Why do some folks think that cervical cancer rates are rising?
The usual suspects…
Are Cervical Cancer Rates Rising?
The HPV vaccines have been around for well over 10 years, having been approved in 2006.
So why haven’t we eliminated cervical cancer yet?
As you hopefully suspect, it is going to take a little time. For one thing, not everyone was on board with getting their kids vaccinated and protected when the vaccine first came out.
But as more and more kids get vaccinated and protected, we should see much lower rates of HPV infections and then lower rates of cervical cancer.
Is that what we are seeing?
“…the prevalence of HPV16/18 in sexually active 16-18 year-old females who were offered vaccination at age 12-13 years has been less than 2% (compared to over 15% prior to the vaccination programme in 2008). In the most recent year, 2018, 10 years after vaccination was introduced, we detected no HPV16/18 infections in 16-18 year-olds (0% of n=584): this shows the programme has succeeded in delivering both direct and indirect protection.”Surveillance of type-specific HPV in sexually active young females in England, to end 2018
“…the prevalence of HPV6/11 in 16-18 year-olds did not decrease until 2018, from 7-10% during 2010-2017 to 4.1 in 2018.”Surveillance of type-specific HPV in sexually active young females in England, to end 2018
Yes, we are.
And following lower rates of HPV infections we will see cervical cancer rates eventually drop.
Are they dropping now?
Would you expect them to be dropping much already?
If you look at the chart above, a lot of teens who were 16 to 24 years old between 2010 to 2013 were infected with HPV…
Now if you are not aware, it takes time for those HPV infections to develop into cervical cancer.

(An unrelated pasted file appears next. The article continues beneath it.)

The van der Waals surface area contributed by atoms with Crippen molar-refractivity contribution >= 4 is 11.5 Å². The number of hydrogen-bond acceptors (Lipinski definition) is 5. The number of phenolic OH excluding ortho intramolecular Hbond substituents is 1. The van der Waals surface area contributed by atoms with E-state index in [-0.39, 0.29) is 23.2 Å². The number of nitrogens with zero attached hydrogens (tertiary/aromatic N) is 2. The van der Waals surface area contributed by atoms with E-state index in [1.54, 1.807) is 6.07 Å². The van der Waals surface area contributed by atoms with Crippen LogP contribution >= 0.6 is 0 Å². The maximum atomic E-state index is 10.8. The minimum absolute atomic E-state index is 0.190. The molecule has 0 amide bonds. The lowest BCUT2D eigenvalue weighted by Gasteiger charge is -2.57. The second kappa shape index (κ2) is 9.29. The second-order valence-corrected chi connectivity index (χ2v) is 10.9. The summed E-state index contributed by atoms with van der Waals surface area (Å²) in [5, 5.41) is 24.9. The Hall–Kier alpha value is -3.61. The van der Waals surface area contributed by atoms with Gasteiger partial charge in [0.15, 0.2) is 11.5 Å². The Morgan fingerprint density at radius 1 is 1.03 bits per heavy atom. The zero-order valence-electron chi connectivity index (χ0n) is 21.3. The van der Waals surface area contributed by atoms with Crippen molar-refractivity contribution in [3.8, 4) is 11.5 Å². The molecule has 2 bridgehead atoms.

About 10 to 20 years or longer.
“Cervical cancer has a bimodal age distribution with the majority of cases occurring among women in their 30s and 40s the age at which women are often raising families and ensuring the financial viability of their families and communities.”Luckett et al on Impact of 2-, 4- and 9-valent HPV vaccines on morbidity and mortality from cervical cancer
That means that we are still going to see cervical cancer because of all of the people who were infected with HPV in the pre-vaccine era.
But rates shouldn’t be rising, should they?
“Routine vaccination of girls aged 12-13 years with the bivalent HPV vaccine in Scotland has led to a dramatic reduction in preinvasive cervical disease. Evidence of clinically relevant herd protection is apparent in unvaccinated women. These data are consistent with the reduced prevalence of high risk HPV in Scotland. The bivalent vaccine is confirmed as being highly effective vaccine and should greatly reduce the incidence of cervical cancer. “Palmer et al on Prevalence of Cervical Disease at Age 20 After Immunisation With Bivalent HPV Vaccine at Age 12-13 in Scotland: Retrospective Population Study
In most studies, they aren’t.
We haven’t eliminated cervical cancer, but we are hopefully on the road to getting there. Or we will be if folks get vaccinated and protected.
And women should continue to get Pap tests, as the HPV vaccines don’t protect against all types of HPV infections that can cause cervical cancer.
More on Cervical Cancer Rates
- Has Gardasil Really Eliminated Cervical Cancer in Australia?
- I’m Not Anti-Vaccine, I Just Don’t Believe in the HPV Vaccine
- Is the HPV Vaccine a Savior or the Most Dangerous Vaccine Ever Made?
- Have Over 75,000 Adverse Reactions to the HPV Vaccine Been Reported?
- HPV Vaccine Myths
- HPV vaccine benefits – anti-vaxxers pick bad study, ignore positive data
- HPV infections nearly eliminated in England under vaccine scheme
- UK Cervical Cancer Statistics
- Surveillance of type-specific HPV in sexually active young females in England, to end 2018
- Inadvisable anti-vaccination sentiment: Human Papilloma Virus immunisation falsely under the microscope
- CDC – United States Cervical Cancer Statistics
- Success of HPV vaccine could lead to end of cervical cancer
- Study – Prevalence of Cervical Disease at Age 20 After Immunisation With Bivalent HPV Vaccine at Age 12-13 in Scotland: Retrospective Population Study
- Study – Reduction in HPV16/18 prevalence among young women with high‐grade cervical lesions following the Japanese HPV vaccination program
- Study – Impact of 2-, 4- and 9-valent HPV vaccines on morbidity and mortality from cervical cancer
- Study – Ten-year Follow-Up of Human Papillomavirus Vaccine Efficacy Against the Most Stringent Cervical Neoplasia End-Point-Registry-Based Follow-Up of three Cohorts From Randomized trials